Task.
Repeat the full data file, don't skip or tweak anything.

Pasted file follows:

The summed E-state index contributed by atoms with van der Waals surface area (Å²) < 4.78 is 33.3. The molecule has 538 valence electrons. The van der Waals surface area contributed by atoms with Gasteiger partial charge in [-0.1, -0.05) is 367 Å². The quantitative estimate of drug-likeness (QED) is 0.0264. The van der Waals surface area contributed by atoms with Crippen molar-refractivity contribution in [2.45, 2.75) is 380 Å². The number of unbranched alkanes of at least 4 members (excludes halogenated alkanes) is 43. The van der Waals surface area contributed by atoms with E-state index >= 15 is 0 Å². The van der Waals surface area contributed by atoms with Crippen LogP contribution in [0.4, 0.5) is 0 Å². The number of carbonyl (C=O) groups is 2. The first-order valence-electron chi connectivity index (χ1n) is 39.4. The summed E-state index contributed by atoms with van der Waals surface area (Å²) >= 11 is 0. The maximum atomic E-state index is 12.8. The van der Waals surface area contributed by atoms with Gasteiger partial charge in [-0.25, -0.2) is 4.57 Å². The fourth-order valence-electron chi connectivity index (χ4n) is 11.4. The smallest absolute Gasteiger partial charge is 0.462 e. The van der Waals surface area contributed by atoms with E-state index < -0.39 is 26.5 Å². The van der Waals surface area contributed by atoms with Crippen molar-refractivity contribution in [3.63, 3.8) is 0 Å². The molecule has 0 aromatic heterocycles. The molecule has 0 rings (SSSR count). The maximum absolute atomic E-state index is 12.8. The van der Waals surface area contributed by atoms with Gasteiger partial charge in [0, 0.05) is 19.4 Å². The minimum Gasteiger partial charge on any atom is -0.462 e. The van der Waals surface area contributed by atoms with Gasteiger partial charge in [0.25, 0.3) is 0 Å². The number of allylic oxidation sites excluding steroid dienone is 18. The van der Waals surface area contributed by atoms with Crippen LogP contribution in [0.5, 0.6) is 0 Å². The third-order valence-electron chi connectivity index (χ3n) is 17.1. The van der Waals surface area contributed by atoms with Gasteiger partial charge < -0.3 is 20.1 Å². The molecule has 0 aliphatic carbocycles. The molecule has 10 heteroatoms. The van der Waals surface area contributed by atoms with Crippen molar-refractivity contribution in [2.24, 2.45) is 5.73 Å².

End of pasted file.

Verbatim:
The summed E-state index contributed by atoms with van der Waals surface area (Å²) < 4.78 is 33.3. The molecule has 538 valence electrons. The van der Waals surface area contributed by atoms with Gasteiger partial charge in [-0.1, -0.05) is 367 Å². The quantitative estimate of drug-likeness (QED) is 0.0264. The van der Waals surface area contributed by atoms with Crippen molar-refractivity contribution in [2.45, 2.75) is 380 Å². The number of unbranched alkanes of at least 4 members (excludes halogenated alkanes) is 43. The van der Waals surface area contributed by atoms with E-state index >= 15 is 0 Å². The van der Waals surface area contributed by atoms with Crippen LogP contribution in [0.4, 0.5) is 0 Å². The number of carbonyl (C=O) groups is 2. The first-order valence-electron chi connectivity index (χ1n) is 39.4. The summed E-state index contributed by atoms with van der Waals surface area (Å²) >= 11 is 0. The maximum atomic E-state index is 12.8. The van der Waals surface area contributed by atoms with Gasteiger partial charge in [-0.25, -0.2) is 4.57 Å². The fourth-order valence-electron chi connectivity index (χ4n) is 11.4. The smallest absolute Gasteiger partial charge is 0.462 e. The van der Waals surface area contributed by atoms with E-state index < -0.39 is 26.5 Å². The van der Waals surface area contributed by atoms with Crippen molar-refractivity contribution in [3.63, 3.8) is 0 Å². The molecule has 0 aromatic heterocycles. The molecule has 0 rings (SSSR count). The maximum absolute atomic E-state index is 12.8. The van der Waals surface area contributed by atoms with Gasteiger partial charge in [0, 0.05) is 19.4 Å². The minimum Gasteiger partial charge on any atom is -0.462 e. The van der Waals surface area contributed by atoms with Gasteiger partial charge in [0.25, 0.3) is 0 Å². The number of allylic oxidation sites excluding steroid dienone is 18. The van der Waals surface area contributed by atoms with Crippen LogP contribution in [0.5, 0.6) is 0 Å². The third-order valence-electron chi connectivity index (χ3n) is 17.1. The van der Waals surface area contributed by atoms with Gasteiger partial charge < -0.3 is 20.1 Å². The molecule has 0 aliphatic carbocycles. The molecule has 10 heteroatoms. The van der Waals surface area contributed by atoms with Crippen molar-refractivity contribution in [2.24, 2.45) is 5.73 Å².